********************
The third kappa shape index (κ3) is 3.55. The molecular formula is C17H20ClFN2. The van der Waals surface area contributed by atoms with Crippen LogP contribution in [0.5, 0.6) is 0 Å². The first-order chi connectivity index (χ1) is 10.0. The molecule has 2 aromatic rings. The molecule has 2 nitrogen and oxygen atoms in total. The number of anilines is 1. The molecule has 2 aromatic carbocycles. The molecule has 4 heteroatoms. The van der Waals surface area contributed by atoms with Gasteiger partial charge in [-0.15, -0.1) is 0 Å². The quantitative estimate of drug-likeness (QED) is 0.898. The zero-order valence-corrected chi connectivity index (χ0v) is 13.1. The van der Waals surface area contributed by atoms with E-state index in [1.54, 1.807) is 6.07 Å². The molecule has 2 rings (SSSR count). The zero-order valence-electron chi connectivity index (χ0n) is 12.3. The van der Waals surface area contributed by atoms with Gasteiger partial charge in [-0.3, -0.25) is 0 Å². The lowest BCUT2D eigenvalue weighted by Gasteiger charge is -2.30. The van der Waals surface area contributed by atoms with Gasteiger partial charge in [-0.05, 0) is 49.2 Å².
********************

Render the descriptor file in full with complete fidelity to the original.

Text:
The third kappa shape index (κ3) is 3.55. The molecular formula is C17H20ClFN2. The van der Waals surface area contributed by atoms with Crippen LogP contribution in [0.5, 0.6) is 0 Å². The first-order chi connectivity index (χ1) is 10.0. The molecule has 2 aromatic rings. The molecule has 2 nitrogen and oxygen atoms in total. The number of anilines is 1. The molecule has 2 aromatic carbocycles. The molecule has 4 heteroatoms. The van der Waals surface area contributed by atoms with Gasteiger partial charge in [-0.15, -0.1) is 0 Å². The quantitative estimate of drug-likeness (QED) is 0.898. The zero-order valence-corrected chi connectivity index (χ0v) is 13.1. The van der Waals surface area contributed by atoms with E-state index in [1.54, 1.807) is 6.07 Å². The molecule has 2 rings (SSSR count). The zero-order valence-electron chi connectivity index (χ0n) is 12.3. The van der Waals surface area contributed by atoms with Gasteiger partial charge in [-0.3, -0.25) is 0 Å². The lowest BCUT2D eigenvalue weighted by Gasteiger charge is -2.30. The van der Waals surface area contributed by atoms with Gasteiger partial charge in [-0.05, 0) is 49.2 Å².